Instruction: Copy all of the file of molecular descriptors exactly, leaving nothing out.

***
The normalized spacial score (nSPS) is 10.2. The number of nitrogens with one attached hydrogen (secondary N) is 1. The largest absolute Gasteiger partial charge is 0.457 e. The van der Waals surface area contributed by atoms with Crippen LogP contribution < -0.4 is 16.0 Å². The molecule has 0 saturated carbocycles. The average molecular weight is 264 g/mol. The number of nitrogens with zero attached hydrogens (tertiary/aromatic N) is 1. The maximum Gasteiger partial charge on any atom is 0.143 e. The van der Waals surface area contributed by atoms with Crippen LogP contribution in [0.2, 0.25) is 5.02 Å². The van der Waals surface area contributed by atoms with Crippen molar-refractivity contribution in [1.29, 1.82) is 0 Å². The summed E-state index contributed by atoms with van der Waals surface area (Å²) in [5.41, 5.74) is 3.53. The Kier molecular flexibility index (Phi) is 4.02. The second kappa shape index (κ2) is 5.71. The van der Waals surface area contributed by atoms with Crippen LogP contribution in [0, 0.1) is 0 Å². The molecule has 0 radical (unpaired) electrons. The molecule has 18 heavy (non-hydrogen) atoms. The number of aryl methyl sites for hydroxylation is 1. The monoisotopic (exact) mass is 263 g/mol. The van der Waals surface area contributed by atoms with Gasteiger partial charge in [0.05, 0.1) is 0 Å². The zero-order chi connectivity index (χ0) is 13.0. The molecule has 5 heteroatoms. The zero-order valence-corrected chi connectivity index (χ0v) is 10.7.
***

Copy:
The normalized spacial score (nSPS) is 10.2. The number of nitrogens with one attached hydrogen (secondary N) is 1. The largest absolute Gasteiger partial charge is 0.457 e. The van der Waals surface area contributed by atoms with Crippen LogP contribution < -0.4 is 16.0 Å². The molecule has 0 saturated carbocycles. The average molecular weight is 264 g/mol. The number of nitrogens with zero attached hydrogens (tertiary/aromatic N) is 1. The maximum Gasteiger partial charge on any atom is 0.143 e. The van der Waals surface area contributed by atoms with Crippen LogP contribution in [0.2, 0.25) is 5.02 Å². The van der Waals surface area contributed by atoms with Crippen molar-refractivity contribution in [1.29, 1.82) is 0 Å². The summed E-state index contributed by atoms with van der Waals surface area (Å²) in [5.41, 5.74) is 3.53. The Kier molecular flexibility index (Phi) is 4.02. The second kappa shape index (κ2) is 5.71. The van der Waals surface area contributed by atoms with Crippen LogP contribution in [0, 0.1) is 0 Å². The molecule has 0 radical (unpaired) electrons. The molecule has 18 heavy (non-hydrogen) atoms. The number of aryl methyl sites for hydroxylation is 1. The monoisotopic (exact) mass is 263 g/mol. The van der Waals surface area contributed by atoms with Gasteiger partial charge in [0.05, 0.1) is 0 Å². The zero-order chi connectivity index (χ0) is 13.0. The molecule has 5 heteroatoms. The zero-order valence-corrected chi connectivity index (χ0v) is 10.7.